When the Obama administration announced today the names of the nine fund managers it had selected to run public-private partnerships that it hopes will buy as much as $40 billion of toxic securities from banks, lots of people noticed the the bond giant PIMCO was not on the list.
The nine manager groups are Alliance Bernstein LP, with sub-advisors Greenfield Partners LLC and Rialto Capital Management LLC; Angelo Gordon and Co LP with GE Capital Real Estate; BlackRock Inc ; Invesco Ltd ; Marathon Asset Management LP; Oaktree Capital Management LP; RLJ Western Asset Management LP; Trust Company of the West; and Wellington Management Co LLP.
So what happened to PIMCO, which has been a very public advocate of government plans to buy up debt? It seems that PIMCO decided that the government has been too unpredictable, changing directions a number of times. They just didn’t want to play a game where they couldn’t rely on the rules staying the same.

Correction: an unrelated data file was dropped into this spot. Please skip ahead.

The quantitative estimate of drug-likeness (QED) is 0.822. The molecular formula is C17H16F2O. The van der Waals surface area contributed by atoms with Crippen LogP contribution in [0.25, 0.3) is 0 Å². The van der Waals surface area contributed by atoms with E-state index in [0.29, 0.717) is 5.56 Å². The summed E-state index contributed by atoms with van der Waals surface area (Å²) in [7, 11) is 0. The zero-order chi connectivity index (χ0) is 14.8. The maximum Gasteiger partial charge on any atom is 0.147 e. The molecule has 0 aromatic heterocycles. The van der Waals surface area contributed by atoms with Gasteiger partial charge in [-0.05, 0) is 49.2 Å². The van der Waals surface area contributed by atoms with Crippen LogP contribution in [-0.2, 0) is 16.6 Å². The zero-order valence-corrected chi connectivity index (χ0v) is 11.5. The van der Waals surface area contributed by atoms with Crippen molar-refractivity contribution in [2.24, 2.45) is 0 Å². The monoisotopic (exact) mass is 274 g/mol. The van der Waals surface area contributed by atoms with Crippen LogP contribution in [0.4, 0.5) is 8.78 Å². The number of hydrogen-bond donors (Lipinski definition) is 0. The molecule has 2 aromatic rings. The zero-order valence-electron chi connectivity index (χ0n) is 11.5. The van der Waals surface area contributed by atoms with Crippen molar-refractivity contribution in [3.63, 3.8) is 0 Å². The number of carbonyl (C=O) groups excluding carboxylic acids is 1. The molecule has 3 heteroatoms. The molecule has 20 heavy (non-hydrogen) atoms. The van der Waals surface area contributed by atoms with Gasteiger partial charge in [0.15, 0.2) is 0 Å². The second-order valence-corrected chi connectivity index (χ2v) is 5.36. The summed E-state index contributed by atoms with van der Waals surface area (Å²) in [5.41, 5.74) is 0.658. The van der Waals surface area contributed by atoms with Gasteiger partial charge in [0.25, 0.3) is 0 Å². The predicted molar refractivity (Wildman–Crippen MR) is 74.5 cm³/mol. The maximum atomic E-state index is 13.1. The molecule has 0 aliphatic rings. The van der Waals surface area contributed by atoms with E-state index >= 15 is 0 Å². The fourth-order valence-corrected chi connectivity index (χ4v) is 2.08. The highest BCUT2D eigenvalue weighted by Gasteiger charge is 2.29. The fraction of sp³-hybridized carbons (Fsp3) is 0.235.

The fund managers who are playing now have to raise at least $500 million from private investors. Treasury will then match this and lend up to 100 per cent of the total equity in the partnerships to finance acquisition. If you are keeping track, that means that the capital structure of the partnership will be three-fourths taxpayer money and 1/4 private investment.
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